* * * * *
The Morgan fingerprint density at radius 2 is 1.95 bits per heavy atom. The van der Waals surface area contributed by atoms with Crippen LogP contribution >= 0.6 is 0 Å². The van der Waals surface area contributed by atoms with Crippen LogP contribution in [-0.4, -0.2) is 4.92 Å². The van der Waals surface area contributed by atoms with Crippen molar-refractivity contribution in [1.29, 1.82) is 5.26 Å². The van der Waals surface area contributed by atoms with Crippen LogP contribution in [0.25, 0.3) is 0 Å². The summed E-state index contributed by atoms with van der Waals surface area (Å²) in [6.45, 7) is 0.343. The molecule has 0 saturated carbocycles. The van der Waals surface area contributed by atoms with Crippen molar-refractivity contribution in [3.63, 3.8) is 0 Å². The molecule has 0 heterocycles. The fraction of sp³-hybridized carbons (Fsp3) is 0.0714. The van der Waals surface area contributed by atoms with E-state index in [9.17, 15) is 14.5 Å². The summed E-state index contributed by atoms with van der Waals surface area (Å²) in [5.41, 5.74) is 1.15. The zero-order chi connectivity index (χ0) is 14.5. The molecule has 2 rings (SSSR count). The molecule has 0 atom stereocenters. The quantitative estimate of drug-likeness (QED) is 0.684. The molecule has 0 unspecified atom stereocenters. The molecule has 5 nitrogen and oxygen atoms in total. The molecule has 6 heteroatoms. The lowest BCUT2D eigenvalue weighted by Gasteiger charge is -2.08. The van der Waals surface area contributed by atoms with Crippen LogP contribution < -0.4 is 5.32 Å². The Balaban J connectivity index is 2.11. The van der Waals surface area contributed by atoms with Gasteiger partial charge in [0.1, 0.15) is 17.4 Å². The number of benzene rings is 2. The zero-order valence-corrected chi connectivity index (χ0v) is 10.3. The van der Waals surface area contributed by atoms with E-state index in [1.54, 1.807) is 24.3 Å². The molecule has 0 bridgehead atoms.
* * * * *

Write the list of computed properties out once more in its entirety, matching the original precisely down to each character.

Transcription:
The Morgan fingerprint density at radius 2 is 1.95 bits per heavy atom. The van der Waals surface area contributed by atoms with Crippen LogP contribution >= 0.6 is 0 Å². The van der Waals surface area contributed by atoms with Crippen LogP contribution in [-0.4, -0.2) is 4.92 Å². The van der Waals surface area contributed by atoms with Crippen molar-refractivity contribution in [1.29, 1.82) is 5.26 Å². The van der Waals surface area contributed by atoms with Crippen LogP contribution in [0.25, 0.3) is 0 Å². The summed E-state index contributed by atoms with van der Waals surface area (Å²) in [6.45, 7) is 0.343. The molecule has 0 saturated carbocycles. The van der Waals surface area contributed by atoms with Crippen molar-refractivity contribution in [3.63, 3.8) is 0 Å². The molecule has 0 heterocycles. The fraction of sp³-hybridized carbons (Fsp3) is 0.0714. The van der Waals surface area contributed by atoms with E-state index in [9.17, 15) is 14.5 Å². The summed E-state index contributed by atoms with van der Waals surface area (Å²) in [5.41, 5.74) is 1.15. The zero-order chi connectivity index (χ0) is 14.5. The molecule has 2 rings (SSSR count). The molecule has 0 atom stereocenters. The quantitative estimate of drug-likeness (QED) is 0.684. The molecule has 0 unspecified atom stereocenters. The molecule has 5 nitrogen and oxygen atoms in total. The molecule has 6 heteroatoms. The lowest BCUT2D eigenvalue weighted by Gasteiger charge is -2.08. The van der Waals surface area contributed by atoms with Crippen LogP contribution < -0.4 is 5.32 Å². The Balaban J connectivity index is 2.11. The van der Waals surface area contributed by atoms with Gasteiger partial charge in [0.1, 0.15) is 17.4 Å². The number of benzene rings is 2. The zero-order valence-corrected chi connectivity index (χ0v) is 10.3. The van der Waals surface area contributed by atoms with E-state index in [1.54, 1.807) is 24.3 Å². The molecule has 0 bridgehead atoms.